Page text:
Introduction: Available pharmacological treatments for cardiovascular diseases (CVD) delay, but do not prevent the onset of heart failure (HF). To succeed with novel interventions preventing HF, it is essential to identify stage-specific mechanisms involved in the transition to maladaptive heart remodeling. Insulin-like growth factor binding proteins (IGFBPs) are increasingly recognized factors in understanding the pathogenesis and severity of CVD.
Hypothesis: IGFBP5 is a novel cardiac- and disease stage-specific biomarker reporting heart failure progression.
Results:Igfbp5 mRNA expression is high in early cardiac mesoderm (stage E9.5); becoming markedly decreased in the adult heart (E9.5 / adult; 0.82 ± 0.015, n=3 / 0.05 ± 0.003, n=3) and is significantly elevated in the adult heart upon transvers aortic constriction (TAC) during the transition to HF (TAC / Sham; 2.18 ± 0.23, n=8 / 1.4 ± 0.15, n=6). This upregulation was prevented in a mouse model with cardiomyocyte specific β-catenin loss of function, which showed preserved cardiac function post-TAC, indicating a high correlation of Igfbp5 expression with disease progression (TAC / Sham; 15.43 ± 4.88, n=9 / 9.49 ± 2.09, n=13). A significant upregulation of IGFBP5 was also observed in human aortic stenosis patients in comparison to healthy controls (CT); increasing from compensated hypertrophy (CH) to HF (CT / CH / HF; 8389 ± 555.5, n=4 / 13984 ± 1248, n=5 / 21936 ± 1115, n=5). Antagonistic to mRNA expression, IGFBP5 targeting microRNAs were found downregulated in patients with aortic stenosis Intracellular IGFBP5 protein levels were unchanged, whereas serum levels in mice with HF were found significantly increased (TAC / Sham; 11.45 ± 0.36, n=9 / 10.21 ± 0.27, n=11).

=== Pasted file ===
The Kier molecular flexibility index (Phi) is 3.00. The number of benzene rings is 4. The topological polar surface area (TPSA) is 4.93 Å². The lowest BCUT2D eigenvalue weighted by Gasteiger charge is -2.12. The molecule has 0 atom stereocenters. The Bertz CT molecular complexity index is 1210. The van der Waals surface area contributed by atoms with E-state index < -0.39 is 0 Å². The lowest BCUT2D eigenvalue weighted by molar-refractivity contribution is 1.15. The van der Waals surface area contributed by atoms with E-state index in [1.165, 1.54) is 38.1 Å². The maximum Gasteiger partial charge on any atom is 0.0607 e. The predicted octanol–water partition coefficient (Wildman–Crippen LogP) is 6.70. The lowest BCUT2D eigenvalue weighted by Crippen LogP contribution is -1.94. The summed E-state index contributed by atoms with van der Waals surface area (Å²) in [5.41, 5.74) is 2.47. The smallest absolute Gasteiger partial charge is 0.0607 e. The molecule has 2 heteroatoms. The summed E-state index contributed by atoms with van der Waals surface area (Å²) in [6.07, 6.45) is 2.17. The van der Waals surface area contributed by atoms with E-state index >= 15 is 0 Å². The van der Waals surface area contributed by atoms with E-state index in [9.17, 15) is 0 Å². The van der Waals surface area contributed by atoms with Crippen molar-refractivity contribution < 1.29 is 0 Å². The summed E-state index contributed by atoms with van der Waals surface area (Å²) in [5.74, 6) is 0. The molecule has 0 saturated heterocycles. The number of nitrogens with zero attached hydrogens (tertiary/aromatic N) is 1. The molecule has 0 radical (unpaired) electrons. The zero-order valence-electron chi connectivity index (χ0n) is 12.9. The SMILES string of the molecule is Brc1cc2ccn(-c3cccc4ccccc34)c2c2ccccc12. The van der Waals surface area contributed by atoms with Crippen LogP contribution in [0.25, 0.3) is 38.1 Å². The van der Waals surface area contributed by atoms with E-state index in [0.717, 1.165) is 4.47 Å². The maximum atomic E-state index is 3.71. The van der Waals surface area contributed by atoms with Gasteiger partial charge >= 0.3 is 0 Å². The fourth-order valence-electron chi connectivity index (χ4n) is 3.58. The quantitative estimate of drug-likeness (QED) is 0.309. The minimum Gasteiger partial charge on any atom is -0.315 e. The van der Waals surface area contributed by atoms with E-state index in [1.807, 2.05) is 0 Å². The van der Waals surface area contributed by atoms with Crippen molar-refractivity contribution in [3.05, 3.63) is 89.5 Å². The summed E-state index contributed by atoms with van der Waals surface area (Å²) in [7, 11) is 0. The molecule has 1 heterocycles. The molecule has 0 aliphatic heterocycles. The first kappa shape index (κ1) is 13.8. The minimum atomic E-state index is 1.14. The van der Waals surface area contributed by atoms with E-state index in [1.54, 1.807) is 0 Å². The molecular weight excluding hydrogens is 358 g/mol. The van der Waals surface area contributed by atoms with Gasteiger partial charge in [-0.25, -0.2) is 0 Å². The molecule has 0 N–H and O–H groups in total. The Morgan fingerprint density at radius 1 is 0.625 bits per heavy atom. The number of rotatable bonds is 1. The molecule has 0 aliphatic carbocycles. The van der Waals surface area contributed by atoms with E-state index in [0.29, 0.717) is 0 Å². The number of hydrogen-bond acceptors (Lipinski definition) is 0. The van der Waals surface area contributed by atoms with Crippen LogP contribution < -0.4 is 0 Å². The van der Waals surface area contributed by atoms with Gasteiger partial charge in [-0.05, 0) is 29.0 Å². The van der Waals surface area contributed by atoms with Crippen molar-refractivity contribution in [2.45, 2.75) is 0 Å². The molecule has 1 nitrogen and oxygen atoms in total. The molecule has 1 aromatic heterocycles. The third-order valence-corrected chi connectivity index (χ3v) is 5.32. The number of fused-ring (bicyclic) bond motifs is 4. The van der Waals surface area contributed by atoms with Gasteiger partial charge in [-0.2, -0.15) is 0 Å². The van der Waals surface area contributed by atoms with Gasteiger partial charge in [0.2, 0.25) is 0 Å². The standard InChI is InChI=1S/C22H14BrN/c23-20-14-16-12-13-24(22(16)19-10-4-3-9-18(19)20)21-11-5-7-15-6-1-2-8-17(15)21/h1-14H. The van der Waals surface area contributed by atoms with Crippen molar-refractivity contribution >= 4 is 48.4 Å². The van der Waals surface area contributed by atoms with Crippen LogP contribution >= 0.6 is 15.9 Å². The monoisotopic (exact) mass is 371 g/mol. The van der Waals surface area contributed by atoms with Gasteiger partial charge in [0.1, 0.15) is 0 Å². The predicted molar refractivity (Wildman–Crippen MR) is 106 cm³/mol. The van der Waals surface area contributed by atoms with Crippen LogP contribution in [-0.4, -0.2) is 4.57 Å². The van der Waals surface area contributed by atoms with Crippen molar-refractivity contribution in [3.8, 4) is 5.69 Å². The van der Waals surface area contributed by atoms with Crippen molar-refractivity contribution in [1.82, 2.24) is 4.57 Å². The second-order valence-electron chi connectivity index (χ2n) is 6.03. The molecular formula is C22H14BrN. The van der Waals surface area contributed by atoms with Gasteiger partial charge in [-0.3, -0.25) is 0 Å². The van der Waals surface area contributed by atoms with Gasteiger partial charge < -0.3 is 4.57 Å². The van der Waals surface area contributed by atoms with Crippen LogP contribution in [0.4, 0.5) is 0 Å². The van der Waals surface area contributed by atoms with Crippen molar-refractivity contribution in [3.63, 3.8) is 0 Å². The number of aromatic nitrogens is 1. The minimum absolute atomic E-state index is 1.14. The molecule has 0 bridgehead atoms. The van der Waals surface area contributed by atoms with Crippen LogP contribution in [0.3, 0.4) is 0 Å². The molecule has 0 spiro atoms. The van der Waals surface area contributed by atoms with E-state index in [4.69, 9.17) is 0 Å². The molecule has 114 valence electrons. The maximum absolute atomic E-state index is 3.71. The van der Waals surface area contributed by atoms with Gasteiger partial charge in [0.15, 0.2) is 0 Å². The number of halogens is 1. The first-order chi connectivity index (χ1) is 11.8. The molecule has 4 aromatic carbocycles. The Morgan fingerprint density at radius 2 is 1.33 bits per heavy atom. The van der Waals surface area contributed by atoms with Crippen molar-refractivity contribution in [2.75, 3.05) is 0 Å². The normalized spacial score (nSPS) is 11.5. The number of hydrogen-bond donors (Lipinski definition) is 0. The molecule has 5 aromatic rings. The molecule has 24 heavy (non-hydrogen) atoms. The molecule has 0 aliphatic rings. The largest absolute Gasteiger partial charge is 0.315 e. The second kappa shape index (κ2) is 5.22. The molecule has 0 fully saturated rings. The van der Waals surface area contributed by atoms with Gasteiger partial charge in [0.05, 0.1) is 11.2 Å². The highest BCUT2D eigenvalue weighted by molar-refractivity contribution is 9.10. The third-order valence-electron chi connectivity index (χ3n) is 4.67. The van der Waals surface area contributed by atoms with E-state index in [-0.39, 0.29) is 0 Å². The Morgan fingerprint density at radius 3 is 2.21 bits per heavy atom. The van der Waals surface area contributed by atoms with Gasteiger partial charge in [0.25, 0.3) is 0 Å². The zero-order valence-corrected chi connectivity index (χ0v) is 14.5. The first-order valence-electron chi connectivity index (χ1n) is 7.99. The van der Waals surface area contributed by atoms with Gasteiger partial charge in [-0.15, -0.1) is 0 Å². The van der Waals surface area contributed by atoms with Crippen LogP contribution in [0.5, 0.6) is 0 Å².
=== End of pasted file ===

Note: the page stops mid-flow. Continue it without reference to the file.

Conclusions:Igfbp5 is highly expressed in early cardiogenesis and is upregulated upon HF in mouse and human, but not elevated under preserved cardiac function post-TAC. We conclude that IGFBP5 participates in a conserved developmental gene program becoming reactivated in the diseased adult heart. Its secretion qualifies it as a possible biomarker indicating the transition to heart failure, predicting the functional outcome of CVD.